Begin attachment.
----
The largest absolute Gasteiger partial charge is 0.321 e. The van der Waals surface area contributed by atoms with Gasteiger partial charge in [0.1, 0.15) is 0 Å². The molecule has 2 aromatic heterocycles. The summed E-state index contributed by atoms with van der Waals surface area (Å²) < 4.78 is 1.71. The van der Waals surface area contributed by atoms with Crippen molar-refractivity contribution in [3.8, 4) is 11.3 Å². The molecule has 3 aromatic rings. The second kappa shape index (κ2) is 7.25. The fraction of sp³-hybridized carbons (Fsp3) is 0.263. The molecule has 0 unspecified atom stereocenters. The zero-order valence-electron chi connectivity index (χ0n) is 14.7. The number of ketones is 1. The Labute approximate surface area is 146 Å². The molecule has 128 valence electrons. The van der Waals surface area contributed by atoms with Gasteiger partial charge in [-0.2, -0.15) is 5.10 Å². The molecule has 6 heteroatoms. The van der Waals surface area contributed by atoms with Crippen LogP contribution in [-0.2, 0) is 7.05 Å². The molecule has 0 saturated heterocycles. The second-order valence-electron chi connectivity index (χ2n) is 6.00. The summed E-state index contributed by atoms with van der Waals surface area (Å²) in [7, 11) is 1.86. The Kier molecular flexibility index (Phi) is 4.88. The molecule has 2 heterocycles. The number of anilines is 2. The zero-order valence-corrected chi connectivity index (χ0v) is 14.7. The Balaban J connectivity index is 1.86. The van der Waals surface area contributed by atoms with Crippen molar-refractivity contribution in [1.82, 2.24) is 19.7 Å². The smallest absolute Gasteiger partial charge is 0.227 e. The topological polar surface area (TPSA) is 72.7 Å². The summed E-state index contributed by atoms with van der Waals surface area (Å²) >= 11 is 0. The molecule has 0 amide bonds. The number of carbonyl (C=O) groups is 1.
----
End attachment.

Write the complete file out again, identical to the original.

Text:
The largest absolute Gasteiger partial charge is 0.321 e. The van der Waals surface area contributed by atoms with Gasteiger partial charge in [0.1, 0.15) is 0 Å². The molecule has 2 aromatic heterocycles. The summed E-state index contributed by atoms with van der Waals surface area (Å²) < 4.78 is 1.71. The van der Waals surface area contributed by atoms with Crippen molar-refractivity contribution in [3.8, 4) is 11.3 Å². The molecule has 3 aromatic rings. The second kappa shape index (κ2) is 7.25. The fraction of sp³-hybridized carbons (Fsp3) is 0.263. The molecule has 0 unspecified atom stereocenters. The zero-order valence-electron chi connectivity index (χ0n) is 14.7. The number of ketones is 1. The Labute approximate surface area is 146 Å². The molecule has 128 valence electrons. The van der Waals surface area contributed by atoms with Gasteiger partial charge in [-0.2, -0.15) is 5.10 Å². The molecule has 6 heteroatoms. The van der Waals surface area contributed by atoms with Crippen LogP contribution in [-0.2, 0) is 7.05 Å². The molecule has 0 saturated heterocycles. The second-order valence-electron chi connectivity index (χ2n) is 6.00. The summed E-state index contributed by atoms with van der Waals surface area (Å²) in [7, 11) is 1.86. The Kier molecular flexibility index (Phi) is 4.88. The molecule has 2 heterocycles. The number of anilines is 2. The zero-order valence-corrected chi connectivity index (χ0v) is 14.7. The Balaban J connectivity index is 1.86. The van der Waals surface area contributed by atoms with Crippen molar-refractivity contribution in [1.82, 2.24) is 19.7 Å². The smallest absolute Gasteiger partial charge is 0.227 e. The topological polar surface area (TPSA) is 72.7 Å². The summed E-state index contributed by atoms with van der Waals surface area (Å²) >= 11 is 0. The molecule has 0 amide bonds. The number of carbonyl (C=O) groups is 1.